Tuesday, 26 March 2019

Combat at Asch, 8th May 1759

Wilko and I caught up on the weekend for a small and most enjoyable Seven Years' War game. He was 'master of ceremonies' providing all for this small action which came from Volume 1 of Charles Grant junior's excellent scenario books.

Originally a rearguard-withdrawal by the Imperial-Austrian forces (quelle surprise!), Mark decided that they would not over-estimate the on-coming Prussians and we'd run it as a straight fight.

I took the Prussians, lead by General Finck (bringing to mind the "Wizard of ID") and Mark the Imperial-Hapsburgs.

I decided to use the subtle tactic of 'advance the whole line'. with 1st brigade's single grenadier battalion and Belling hussars trying to get around the Imperials left flank, while 2nd brigade's Szekely hussars, a battalion of the Puttkamer regiment and freies bataillon Collignon tried a left-hook through the woods on the enemy's right.

Meanwhile the centre advanced 'a les prussiennes'.

Things seemed to be progressing well, although the Belling hussars refused (twice) to charge the infantry ahead of them.
In the centre I had advanced the infantry ahead of the supporting Horn cuirassiers in what was to be a critical mistake.

Two wins for the underdogs!

Finally, the Belling hussars charged the infantry, taking fire on the way in, but winning the low-odds mêlée. They then sensibly withdrew behind the grenadiers.
(The Imperial dragoons seen in the distance later charged the grenadiers who sent them off with a 'bloody nose', thanks to better dice in a mêlée with dead-even factors).

Not to be outdone, the small unit of Imperial hussars charged the Horn cuirassiers in the flank, won their own low-odds mêlée and rode on to take out one of the Prussian batteries. They withdrew, having scored this considerable prize.

On the Prussian left, the flank force had done better than expected. The Szekely hussars and battalion of the Puttkamer regiment worked through the woods to emerge on the right of the Imperial army, while the freies bataillon Collignon harassed and drove off the lead infantry battalion—I did not get that one in a photo, so you'll have to take my word for it!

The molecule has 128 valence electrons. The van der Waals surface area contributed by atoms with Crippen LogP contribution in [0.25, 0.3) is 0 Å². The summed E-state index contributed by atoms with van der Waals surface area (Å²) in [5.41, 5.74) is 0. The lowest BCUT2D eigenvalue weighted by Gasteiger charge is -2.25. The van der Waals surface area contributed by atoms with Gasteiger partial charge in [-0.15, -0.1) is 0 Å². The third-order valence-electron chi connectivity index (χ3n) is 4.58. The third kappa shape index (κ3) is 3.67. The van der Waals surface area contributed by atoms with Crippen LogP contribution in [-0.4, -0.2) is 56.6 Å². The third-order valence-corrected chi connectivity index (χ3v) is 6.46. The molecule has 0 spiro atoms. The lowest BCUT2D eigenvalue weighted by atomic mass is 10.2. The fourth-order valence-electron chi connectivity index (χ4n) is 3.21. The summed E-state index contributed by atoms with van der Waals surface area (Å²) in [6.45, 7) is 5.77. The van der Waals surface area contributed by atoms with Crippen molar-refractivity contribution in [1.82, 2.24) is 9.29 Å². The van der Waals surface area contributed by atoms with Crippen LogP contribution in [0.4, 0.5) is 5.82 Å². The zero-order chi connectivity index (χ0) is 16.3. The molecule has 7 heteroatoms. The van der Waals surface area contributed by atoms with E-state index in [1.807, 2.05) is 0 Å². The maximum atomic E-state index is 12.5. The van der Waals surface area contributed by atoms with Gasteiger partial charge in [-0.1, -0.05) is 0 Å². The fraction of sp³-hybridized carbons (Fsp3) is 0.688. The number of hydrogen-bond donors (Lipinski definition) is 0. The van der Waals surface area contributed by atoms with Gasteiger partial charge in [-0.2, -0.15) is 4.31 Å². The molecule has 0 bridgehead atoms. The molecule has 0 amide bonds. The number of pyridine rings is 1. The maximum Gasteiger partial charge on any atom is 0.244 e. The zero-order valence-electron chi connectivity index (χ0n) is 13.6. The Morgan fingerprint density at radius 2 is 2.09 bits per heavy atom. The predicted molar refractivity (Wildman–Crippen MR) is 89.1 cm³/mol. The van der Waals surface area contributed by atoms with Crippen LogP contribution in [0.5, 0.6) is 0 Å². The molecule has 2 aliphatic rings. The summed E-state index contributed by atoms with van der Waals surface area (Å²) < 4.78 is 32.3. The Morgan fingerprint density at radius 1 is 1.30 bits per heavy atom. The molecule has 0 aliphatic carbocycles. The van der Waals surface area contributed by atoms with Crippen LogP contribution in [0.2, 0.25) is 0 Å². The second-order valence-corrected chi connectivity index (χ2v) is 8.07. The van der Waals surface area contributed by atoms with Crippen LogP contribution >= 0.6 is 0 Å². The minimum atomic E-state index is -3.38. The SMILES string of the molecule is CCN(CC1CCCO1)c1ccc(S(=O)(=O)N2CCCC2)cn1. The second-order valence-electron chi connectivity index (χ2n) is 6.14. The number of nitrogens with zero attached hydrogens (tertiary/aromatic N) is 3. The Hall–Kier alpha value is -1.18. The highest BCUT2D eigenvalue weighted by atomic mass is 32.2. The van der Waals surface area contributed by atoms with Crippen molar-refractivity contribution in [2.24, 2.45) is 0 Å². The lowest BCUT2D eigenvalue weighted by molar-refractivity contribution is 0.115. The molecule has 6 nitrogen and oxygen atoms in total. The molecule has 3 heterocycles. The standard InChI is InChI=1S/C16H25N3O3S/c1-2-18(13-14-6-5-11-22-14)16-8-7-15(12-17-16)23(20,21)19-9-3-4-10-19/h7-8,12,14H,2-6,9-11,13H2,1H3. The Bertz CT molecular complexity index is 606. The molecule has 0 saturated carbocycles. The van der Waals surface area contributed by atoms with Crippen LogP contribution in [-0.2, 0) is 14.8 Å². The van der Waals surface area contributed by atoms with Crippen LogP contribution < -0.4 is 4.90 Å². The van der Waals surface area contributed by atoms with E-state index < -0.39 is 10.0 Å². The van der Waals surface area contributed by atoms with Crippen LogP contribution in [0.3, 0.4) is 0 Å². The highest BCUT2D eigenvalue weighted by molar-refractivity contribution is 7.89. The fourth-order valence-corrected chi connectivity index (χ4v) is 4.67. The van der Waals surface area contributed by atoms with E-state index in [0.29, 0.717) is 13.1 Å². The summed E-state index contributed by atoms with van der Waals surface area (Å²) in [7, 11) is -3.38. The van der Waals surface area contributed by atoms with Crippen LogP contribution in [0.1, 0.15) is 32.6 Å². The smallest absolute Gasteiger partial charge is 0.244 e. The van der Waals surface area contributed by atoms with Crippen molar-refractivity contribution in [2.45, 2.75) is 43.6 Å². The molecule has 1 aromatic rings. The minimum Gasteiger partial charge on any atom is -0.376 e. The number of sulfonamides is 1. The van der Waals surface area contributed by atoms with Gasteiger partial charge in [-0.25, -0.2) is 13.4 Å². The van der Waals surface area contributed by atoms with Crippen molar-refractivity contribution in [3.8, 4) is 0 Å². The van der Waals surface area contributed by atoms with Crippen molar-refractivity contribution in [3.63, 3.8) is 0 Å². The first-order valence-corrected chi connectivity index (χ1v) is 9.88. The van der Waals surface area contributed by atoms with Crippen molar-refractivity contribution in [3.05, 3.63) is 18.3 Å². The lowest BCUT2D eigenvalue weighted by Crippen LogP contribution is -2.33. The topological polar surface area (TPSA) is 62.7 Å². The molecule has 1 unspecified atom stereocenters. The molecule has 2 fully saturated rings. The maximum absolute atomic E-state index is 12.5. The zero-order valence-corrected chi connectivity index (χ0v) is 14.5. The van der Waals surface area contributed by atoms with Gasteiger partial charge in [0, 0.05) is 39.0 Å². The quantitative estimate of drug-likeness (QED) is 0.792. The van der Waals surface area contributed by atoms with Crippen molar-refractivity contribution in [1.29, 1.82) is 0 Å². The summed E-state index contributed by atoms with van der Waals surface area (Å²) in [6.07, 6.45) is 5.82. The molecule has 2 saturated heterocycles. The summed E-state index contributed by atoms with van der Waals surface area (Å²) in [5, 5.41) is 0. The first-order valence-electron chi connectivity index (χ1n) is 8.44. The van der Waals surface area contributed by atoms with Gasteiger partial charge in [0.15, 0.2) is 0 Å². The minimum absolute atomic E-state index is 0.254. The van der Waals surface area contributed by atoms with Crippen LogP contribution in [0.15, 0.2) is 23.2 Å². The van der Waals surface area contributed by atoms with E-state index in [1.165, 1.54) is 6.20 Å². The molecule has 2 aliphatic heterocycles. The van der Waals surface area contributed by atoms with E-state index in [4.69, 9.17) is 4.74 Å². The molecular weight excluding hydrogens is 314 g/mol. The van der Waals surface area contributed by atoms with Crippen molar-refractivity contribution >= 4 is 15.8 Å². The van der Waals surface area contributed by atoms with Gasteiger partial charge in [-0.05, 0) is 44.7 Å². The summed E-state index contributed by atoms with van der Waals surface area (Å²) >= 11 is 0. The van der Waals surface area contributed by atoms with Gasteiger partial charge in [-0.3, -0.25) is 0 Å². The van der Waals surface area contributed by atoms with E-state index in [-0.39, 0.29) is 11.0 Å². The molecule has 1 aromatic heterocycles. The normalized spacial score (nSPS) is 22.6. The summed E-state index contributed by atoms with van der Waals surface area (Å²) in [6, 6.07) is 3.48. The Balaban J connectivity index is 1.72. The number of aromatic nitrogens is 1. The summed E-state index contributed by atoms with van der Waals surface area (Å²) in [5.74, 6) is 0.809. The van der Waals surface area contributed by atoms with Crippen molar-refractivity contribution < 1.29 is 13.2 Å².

In the centre, the lines of infantry had been wearing one another down, neither side gaining the ascendency.

In fact, so much so that both armies needed to take a withdrawal test for 1/3 army losses, which both failed*!

With losses about even, the game was called a minor Imperial-Austrian victory as the captured/destroyed battery tipped the victory points in their favour.

A great little game, lasting a mere six turns, but which provided a lot of interest, nail-biting close combat decisions and loads of fun.

(*I omitted to take the end-of-game photos--oops!)


  1. Nice looking game James! Short games are often good!

    1. Thanks Mark. Probably five of the six turns had some level of action in them and 'twas a great little outing!

  2. Lovely figures and game; circa 1710 - 1780 must be about the pinacle of the "Professional Armies".

    1. Yeah, les guerres en dentelles look pretty good, don't they Peter?
      (Almost as good as Napoleonics, haha!!)

  3. Game looks good, James! Both sides opt to withdraw? That’s unusual.

    1. Thanks Jonathan.
      It's a game mechanic* and is called an 'army withdrawal test'. If both fail one could conceive it as a mutual 'cease fire' or combat petering out. Probably one army would withdraw and the other would stay to lick its wounds. Certainly as players we were happy that are armies were too fragile to continue, unless we wanted to beat one another to 'death', so the results delivered by serendipity were abut right!
      * In a simple set of rules, the roll is solely based on army losses, with the chance of success (avoiding withdrawal) declining as losses increase.